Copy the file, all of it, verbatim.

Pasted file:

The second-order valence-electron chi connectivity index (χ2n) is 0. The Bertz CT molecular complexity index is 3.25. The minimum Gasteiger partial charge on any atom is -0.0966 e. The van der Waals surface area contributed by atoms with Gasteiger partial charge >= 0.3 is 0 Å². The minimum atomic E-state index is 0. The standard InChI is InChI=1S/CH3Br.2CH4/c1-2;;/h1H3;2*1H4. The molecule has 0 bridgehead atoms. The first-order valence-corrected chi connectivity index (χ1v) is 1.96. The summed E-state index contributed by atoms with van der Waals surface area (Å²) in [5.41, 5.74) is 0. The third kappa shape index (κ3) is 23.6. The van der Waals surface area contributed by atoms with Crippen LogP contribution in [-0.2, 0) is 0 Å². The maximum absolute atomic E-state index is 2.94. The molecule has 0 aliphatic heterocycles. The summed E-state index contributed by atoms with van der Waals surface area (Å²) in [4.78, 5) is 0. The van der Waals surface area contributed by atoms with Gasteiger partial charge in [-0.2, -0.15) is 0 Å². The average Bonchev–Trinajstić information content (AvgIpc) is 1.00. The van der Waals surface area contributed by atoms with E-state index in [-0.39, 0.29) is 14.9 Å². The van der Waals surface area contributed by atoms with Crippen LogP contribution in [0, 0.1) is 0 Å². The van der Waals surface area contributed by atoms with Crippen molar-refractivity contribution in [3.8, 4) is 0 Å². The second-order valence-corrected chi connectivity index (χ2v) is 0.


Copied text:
The second-order valence-electron chi connectivity index (χ2n) is 0. The Bertz CT molecular complexity index is 3.25. The minimum Gasteiger partial charge on any atom is -0.0966 e. The van der Waals surface area contributed by atoms with Gasteiger partial charge >= 0.3 is 0 Å². The minimum atomic E-state index is 0. The standard InChI is InChI=1S/CH3Br.2CH4/c1-2;;/h1H3;2*1H4. The molecule has 0 bridgehead atoms. The first-order valence-corrected chi connectivity index (χ1v) is 1.96. The summed E-state index contributed by atoms with van der Waals surface area (Å²) in [5.41, 5.74) is 0. The third kappa shape index (κ3) is 23.6. The van der Waals surface area contributed by atoms with Crippen LogP contribution in [-0.2, 0) is 0 Å². The maximum absolute atomic E-state index is 2.94. The molecule has 0 aliphatic heterocycles. The summed E-state index contributed by atoms with van der Waals surface area (Å²) in [4.78, 5) is 0. The van der Waals surface area contributed by atoms with Gasteiger partial charge in [-0.2, -0.15) is 0 Å². The average Bonchev–Trinajstić information content (AvgIpc) is 1.00. The van der Waals surface area contributed by atoms with E-state index in [-0.39, 0.29) is 14.9 Å². The van der Waals surface area contributed by atoms with Crippen LogP contribution in [0, 0.1) is 0 Å². The van der Waals surface area contributed by atoms with Crippen molar-refractivity contribution in [3.8, 4) is 0 Å². The second-order valence-corrected chi connectivity index (χ2v) is 0.